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4/19/10 QUADRUPLE FEATURE: Wisconsin family driven from home by wind turbine noise files a lawsuit AND Wind developers say, 'You better quit complaining or I'm going to take my ball and go home." AND The word of the day is 'boondogle' AND What to expect when you're expecting 122 industrial scale wind turbines

Oakfield couple files PSC complaint over wind farm: Family says turbines forced them from their home

SOURCE: FDL Reporter, www.fdlreporter.com

April 18 2010 By Colleen Kottke,

OAKFIELD — For years, Jason and Ann Wirtz poured countless hours into transforming their country farmstead into a place where they could raise their family and grow old together.

That dream has been blown away by the wind towers that sprang up around their County Trunk YY farmhouse located a half-mile north of Highway 49.

Just 18 months after the 86-turbine Forward Energy Wind Center went online, the couple abandoned the home that had been a labor of love for the past 12 years.

In a complaint filed this month with the Public Service Commission, the Wirtzes contend that the wind farm cost them their alpaca-breeding business and created significant health problems that eventually drove the family out of their home. The couple’s attorney, Ed Marion, is hopeful the PSC will require Invenergy LLC to compensate them for their losses.

“People told us we’d get used to (the noise and vibration). But you have no idea what it’s like until you live with it,” Ann Wirtz said.

Labor of love

The couple purchased the sprawling farmhouse with the wraparound porch in 1996. Rolling up their sleeves, they buried the remains of an old barn, razed silos and spent every moment of spare time renovating their two-story home.

“We were committed to that property,” Wirtz said. “We gave up a lot of nights and weekends over the years that could have been spent doing things with our kids as they were growing up. We sacrificed a lot of years thinking we were going to be there.”

As news of the impending wind farm spread, Jason began attending meetings and gathering information. Unsettled at what he discovered, the couple made the decision to sell their home and eight-acre property appraised at $320,000.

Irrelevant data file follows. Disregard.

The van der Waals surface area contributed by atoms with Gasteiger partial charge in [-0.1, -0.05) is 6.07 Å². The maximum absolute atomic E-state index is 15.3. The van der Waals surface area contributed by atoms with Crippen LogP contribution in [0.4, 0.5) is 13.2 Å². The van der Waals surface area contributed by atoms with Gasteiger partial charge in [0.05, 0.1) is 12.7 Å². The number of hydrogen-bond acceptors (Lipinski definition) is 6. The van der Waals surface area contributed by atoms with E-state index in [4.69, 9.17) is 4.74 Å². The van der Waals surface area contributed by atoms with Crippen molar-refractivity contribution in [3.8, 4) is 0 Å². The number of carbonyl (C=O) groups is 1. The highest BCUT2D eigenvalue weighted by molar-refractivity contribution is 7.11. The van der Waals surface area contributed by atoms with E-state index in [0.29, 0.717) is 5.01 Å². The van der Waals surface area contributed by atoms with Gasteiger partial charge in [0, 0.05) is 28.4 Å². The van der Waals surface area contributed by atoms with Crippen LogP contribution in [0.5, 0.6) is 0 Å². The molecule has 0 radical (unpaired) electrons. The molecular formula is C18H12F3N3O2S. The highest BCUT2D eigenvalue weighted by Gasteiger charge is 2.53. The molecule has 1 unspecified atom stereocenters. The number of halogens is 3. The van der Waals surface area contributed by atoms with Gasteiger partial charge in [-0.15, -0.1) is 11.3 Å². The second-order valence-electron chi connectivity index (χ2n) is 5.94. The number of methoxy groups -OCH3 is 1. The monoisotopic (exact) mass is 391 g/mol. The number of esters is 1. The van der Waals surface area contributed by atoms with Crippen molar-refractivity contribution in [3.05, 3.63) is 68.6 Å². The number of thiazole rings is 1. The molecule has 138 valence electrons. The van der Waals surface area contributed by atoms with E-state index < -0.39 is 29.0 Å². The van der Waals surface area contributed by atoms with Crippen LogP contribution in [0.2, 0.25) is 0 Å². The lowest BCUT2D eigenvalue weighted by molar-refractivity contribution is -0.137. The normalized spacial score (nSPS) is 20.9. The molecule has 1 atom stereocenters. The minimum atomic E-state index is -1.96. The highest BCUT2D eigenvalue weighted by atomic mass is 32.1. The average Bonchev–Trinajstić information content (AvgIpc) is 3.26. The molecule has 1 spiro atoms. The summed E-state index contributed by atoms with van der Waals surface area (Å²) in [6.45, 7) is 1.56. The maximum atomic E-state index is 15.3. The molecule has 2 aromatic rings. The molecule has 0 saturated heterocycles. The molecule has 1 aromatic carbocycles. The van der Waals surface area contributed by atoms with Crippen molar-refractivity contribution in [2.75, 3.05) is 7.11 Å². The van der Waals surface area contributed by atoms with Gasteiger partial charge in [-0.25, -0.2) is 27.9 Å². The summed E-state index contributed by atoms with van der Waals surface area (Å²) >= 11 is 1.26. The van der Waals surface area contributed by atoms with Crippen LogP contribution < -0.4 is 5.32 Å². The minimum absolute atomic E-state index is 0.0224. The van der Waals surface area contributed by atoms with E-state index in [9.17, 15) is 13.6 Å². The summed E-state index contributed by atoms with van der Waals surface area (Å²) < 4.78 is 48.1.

“A lot of people told us to call them if we ever wanted to sell. But when they learned about the wind farm they were no longer interested,” Wirtz said. “One Realtor told us we’d have to lower our asking price well below $200,000 just to get someone to look at it.”

With nary a buyer in sight, in 2008 the couple took the property off the market.

No rest for the weary

While some contend the “whoosh whoosh” sound of the turning blades is restful, the Wirtzes say the reverberation of the wind turbines robbed the family of sleep.

“The first nights the turbines were on our sleep was immediately different,” Wirtz said. “And it kept getting worse as time went on.”

The wind turbine that tormented the family the most was the tower located 1,250 feet west of their home. Wirtz said the noise from it was especially intolerable when the wind was blowing out of the west or southwest. To escape the sound, Wirtz abandoned her bedroom and slept in the living room, hopeful that the sound of the fan on the wood pellet stove would mask the low, pulsing sound in her head.

She likened the constant feeling of pressure to the sensation experienced at the top of a roller coaster before it plummets over the edge.

Walking away

In spite of fatigue and anxiety, the Wirtzes continued to work full-time jobs. However, the toll it was taking on their children was something they couldn’t ignore, especially when Ann’s 16-year-old daughter was diagnosed with a severe stress-related illness.

“I was desperate to get out of there for her sake,” Wirtz said.

The family’s breeding herd of alpacas also experienced upheaval from the turbines. They said the quiet, docile animals became nervous and jittery and unable to carry pregnancies to full-term after the wind turbines arrived.

While the Wirtzes have had to file bankruptcy, their move to Oakfield has begun the healing process.